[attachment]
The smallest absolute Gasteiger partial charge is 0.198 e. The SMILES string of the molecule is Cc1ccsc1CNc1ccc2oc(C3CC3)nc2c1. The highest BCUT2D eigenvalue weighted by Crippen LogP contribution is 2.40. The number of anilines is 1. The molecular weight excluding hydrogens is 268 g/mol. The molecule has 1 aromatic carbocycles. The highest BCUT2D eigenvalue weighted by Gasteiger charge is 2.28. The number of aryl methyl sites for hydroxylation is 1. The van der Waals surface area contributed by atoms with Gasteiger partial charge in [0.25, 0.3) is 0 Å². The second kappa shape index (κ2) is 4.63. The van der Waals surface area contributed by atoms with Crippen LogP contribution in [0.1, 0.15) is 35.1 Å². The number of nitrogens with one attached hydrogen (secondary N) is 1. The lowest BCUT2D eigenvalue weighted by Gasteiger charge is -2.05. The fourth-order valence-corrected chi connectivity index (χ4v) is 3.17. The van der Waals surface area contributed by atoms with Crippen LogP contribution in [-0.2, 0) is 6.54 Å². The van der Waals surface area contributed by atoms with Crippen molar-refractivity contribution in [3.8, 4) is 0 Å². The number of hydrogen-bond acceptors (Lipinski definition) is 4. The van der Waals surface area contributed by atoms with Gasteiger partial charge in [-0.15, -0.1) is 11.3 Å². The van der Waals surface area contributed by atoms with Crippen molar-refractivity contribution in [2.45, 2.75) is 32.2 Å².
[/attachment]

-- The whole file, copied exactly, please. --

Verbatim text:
The smallest absolute Gasteiger partial charge is 0.198 e. The SMILES string of the molecule is Cc1ccsc1CNc1ccc2oc(C3CC3)nc2c1. The highest BCUT2D eigenvalue weighted by Crippen LogP contribution is 2.40. The number of anilines is 1. The molecular weight excluding hydrogens is 268 g/mol. The molecule has 1 aromatic carbocycles. The highest BCUT2D eigenvalue weighted by Gasteiger charge is 2.28. The number of aryl methyl sites for hydroxylation is 1. The van der Waals surface area contributed by atoms with Gasteiger partial charge in [0.25, 0.3) is 0 Å². The second kappa shape index (κ2) is 4.63. The van der Waals surface area contributed by atoms with Crippen LogP contribution in [0.1, 0.15) is 35.1 Å². The number of nitrogens with one attached hydrogen (secondary N) is 1. The lowest BCUT2D eigenvalue weighted by Gasteiger charge is -2.05. The fourth-order valence-corrected chi connectivity index (χ4v) is 3.17. The van der Waals surface area contributed by atoms with Crippen LogP contribution in [-0.2, 0) is 6.54 Å². The van der Waals surface area contributed by atoms with Crippen molar-refractivity contribution in [3.8, 4) is 0 Å². The number of hydrogen-bond acceptors (Lipinski definition) is 4. The van der Waals surface area contributed by atoms with Gasteiger partial charge in [-0.15, -0.1) is 11.3 Å². The van der Waals surface area contributed by atoms with Crippen molar-refractivity contribution in [2.45, 2.75) is 32.2 Å².